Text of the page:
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RAPCo, The Plight of a Small CME Producer

The biofuels industry has so far not been kind to small producers. Romtron, the small, cooperatively-owned CME producer in Romblon, has had to cease production of CME as it desperately tries to find another buyer for its product. Another small player in the coco-methyl-ester (coco-biodiesel) field is Rasza Agro Produce Corporation (RAPCo) based in San Pablo City (Laguna). The family-owned enterprise has been in the coconut milling business for twenty-six years. It was put up by the father of the current proprietor and general manager, Mr. Romy Awayan, a mechanical engineer by training. The business started out by acquiring the waste fibers (called oil foots) that came through with the oil that is extracted by screw press expelling by coconut mills. These fibers still contained oil and were sold to smaller millers such RAPCo for whom further extraction was feasible. To press these foots, RAPCo developed its own small presses. The business expanded into buying fresh nuts and copra from traders as well as directly from farmers, and processing these in the larger expellers that it developed over time. The company sold its output of raw oil and copra cake to refiners and feed millers, respectively.

The right to know

Secrecy is the freedom tyrants dream of – Bill Moyers Action for Economic Reforms (AER) is a public interest organization involved in research and reform advocacy.  Last March, AER coordinator Filomeno S. Sta. Ana III wrote a letter to Undersecretary Elmer C. Hernandez, Managing Head, Board of Investments (BOI), requesting information that would help AER’s […]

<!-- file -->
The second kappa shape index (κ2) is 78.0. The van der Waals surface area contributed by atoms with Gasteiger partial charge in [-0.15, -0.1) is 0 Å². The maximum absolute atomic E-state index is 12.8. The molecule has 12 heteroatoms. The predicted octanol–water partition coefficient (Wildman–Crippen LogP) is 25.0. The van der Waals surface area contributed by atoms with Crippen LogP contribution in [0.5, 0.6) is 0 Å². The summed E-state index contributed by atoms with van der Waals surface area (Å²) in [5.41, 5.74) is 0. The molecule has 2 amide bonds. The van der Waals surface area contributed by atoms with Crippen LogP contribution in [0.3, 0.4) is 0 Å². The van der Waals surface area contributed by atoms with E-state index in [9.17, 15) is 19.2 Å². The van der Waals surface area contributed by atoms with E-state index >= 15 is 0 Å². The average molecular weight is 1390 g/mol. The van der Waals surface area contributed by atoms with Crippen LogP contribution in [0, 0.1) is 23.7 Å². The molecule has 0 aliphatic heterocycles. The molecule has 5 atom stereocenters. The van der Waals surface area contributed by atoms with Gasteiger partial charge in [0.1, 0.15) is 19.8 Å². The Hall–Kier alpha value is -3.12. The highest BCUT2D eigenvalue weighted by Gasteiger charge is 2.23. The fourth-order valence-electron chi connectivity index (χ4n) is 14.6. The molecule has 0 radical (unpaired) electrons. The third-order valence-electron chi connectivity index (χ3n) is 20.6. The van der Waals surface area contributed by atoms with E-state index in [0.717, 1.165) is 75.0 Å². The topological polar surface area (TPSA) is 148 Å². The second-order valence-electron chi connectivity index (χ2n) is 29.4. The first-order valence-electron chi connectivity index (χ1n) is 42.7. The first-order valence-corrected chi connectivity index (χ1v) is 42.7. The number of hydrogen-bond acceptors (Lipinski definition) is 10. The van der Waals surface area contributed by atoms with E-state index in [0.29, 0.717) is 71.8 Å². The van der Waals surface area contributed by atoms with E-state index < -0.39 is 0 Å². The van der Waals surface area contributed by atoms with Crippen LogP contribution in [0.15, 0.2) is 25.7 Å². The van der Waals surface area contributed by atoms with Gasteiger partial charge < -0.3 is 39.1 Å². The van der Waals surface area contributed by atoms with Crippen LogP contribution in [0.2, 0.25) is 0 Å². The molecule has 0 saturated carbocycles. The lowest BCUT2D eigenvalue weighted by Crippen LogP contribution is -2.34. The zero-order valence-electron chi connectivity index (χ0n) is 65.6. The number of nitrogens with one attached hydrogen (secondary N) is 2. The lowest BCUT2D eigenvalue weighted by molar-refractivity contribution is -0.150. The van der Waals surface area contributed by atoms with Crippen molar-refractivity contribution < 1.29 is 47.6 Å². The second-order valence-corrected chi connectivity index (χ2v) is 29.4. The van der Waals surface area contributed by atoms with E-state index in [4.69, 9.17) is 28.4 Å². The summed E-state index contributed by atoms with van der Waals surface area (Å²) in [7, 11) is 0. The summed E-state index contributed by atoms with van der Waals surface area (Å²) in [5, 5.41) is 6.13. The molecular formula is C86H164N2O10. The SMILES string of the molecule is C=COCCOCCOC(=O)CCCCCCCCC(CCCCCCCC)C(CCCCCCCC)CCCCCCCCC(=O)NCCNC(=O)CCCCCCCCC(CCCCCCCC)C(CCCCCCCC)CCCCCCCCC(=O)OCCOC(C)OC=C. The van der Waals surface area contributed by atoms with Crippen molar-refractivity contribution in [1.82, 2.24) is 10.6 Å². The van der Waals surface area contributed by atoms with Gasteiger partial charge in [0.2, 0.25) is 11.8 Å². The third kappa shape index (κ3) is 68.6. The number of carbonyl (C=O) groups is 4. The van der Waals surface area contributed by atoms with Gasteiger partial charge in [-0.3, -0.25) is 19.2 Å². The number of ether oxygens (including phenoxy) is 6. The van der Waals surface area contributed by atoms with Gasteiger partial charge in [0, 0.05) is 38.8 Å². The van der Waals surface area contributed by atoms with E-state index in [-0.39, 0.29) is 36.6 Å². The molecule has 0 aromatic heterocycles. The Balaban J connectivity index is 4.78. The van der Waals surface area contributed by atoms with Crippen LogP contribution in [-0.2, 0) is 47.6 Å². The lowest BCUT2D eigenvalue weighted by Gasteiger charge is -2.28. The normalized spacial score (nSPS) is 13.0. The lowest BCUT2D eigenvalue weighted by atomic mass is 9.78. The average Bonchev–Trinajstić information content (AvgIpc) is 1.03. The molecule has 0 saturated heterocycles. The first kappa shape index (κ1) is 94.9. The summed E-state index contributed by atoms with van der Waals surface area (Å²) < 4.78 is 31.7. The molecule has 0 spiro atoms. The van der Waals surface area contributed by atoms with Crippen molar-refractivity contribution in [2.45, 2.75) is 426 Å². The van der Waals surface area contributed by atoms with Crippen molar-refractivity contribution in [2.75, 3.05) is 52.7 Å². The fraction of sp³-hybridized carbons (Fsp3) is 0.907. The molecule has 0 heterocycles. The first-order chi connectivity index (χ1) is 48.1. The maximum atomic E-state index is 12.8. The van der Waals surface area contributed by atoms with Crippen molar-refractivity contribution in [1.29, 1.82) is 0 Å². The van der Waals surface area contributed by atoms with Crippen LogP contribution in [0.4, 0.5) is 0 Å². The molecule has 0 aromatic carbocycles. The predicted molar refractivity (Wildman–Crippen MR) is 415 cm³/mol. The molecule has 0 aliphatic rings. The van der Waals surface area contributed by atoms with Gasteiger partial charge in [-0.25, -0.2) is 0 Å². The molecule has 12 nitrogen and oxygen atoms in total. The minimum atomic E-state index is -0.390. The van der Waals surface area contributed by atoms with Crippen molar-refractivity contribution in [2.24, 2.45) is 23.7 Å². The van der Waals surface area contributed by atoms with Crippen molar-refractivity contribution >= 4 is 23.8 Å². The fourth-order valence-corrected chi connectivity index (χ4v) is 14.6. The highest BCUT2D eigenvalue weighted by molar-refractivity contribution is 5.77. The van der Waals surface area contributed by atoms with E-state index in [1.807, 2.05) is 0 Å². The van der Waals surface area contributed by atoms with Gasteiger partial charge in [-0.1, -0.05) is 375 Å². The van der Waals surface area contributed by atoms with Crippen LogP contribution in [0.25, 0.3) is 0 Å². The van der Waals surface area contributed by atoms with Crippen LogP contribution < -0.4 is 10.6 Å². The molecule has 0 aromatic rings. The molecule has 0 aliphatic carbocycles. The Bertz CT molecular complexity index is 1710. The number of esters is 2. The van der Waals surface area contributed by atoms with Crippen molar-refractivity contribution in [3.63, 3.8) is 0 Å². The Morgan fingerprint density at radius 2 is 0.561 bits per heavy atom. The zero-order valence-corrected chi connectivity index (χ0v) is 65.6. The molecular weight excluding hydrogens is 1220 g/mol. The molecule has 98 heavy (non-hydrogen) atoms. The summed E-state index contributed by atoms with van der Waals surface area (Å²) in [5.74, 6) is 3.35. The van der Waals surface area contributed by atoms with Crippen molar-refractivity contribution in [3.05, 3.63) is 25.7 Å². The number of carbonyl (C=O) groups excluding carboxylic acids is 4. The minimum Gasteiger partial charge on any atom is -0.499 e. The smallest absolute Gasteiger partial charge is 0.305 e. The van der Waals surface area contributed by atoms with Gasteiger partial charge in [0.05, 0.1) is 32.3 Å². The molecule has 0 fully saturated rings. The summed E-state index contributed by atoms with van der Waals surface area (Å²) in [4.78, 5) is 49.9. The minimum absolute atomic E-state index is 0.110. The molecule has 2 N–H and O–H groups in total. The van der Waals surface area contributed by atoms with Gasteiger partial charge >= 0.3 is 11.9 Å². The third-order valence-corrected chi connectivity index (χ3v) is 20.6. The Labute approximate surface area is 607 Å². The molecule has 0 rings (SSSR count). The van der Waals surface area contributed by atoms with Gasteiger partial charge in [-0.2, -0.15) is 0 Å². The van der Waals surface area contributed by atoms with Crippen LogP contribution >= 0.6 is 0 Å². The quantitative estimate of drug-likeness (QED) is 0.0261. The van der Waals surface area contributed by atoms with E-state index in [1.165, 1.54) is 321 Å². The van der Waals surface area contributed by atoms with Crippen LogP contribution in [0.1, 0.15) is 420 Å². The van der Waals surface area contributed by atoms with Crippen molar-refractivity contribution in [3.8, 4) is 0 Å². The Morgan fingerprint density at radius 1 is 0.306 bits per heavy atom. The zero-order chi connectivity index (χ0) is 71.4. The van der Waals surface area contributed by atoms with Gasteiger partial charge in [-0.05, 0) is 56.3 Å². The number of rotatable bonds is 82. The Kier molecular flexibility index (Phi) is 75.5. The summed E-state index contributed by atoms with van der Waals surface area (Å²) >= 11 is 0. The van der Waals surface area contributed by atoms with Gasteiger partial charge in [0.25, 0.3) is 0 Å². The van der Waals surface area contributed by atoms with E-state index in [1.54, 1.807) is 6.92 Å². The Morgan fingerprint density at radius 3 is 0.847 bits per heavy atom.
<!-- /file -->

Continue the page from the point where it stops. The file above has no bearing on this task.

Right to Information: Bridging Divides in Implementation

On October 8-9, 2009, an International Consultation on Access to Information was held in Bengaluru, India. The event was organized by UNDP India and the Government of India. During the consultation, Atty. Nepomuceno Malaluan did a presentation entitled "Right to Information: Bridging Divides in Implementation (Philippines)". He discussed the gaps between the declared policies on the people’s right to access to information […]

The Tough Tasks of 2010-2016: We Will Rise to the Challenge

Senator Noynoy Aquino has emerged as the people’s candidate. That he has made the accountability of Gloria Arroyo and her regime a central plank of his program boosts his position as the most suitable to preside over the next administration. We have identified Arroyo’s illegitimacy, plunder, and destruction of institutions as the main obstacle to our country’s progress.

The mission for the next six years is gargantuan. The next President carries the responsibility of resuscitating our institutions of democracy, transparency, and accountability from the vicious blows inflicted by Arroyo. But to get there, Arroyo’s forces must first be overcome. This will not be easy, given the state machinery that Arroyo commands.

This is where the candidacy of Noynoy Aquino finds relevance. By far, he appears most capable of generating the broadest coalition that stands the best chance of defeating the vilest, most dangerous enemy.

Noynoy’s democratic credentials have deep roots. He is personally closest to the legacy of Ninoy and Cory Aquino, two Filipinos to whom people and country mattered most. Noynoy, as he proclaims to continue the fight of his parents, resonates as well the people’s unfinished fight for democracy and decent governance. He also lays claim to a moral uprightness that the likes of former president Joseph Estrada cannot hope to match.

Moral uprightness and the fortitude to fight for people and country – nothing less is needed to be up to the daunting tasks of 2010-2016.

To be sure, most aspirants to the presidency will put forward their respective platforms to address the most critical development challenges for the next administration. We offer below a focused program.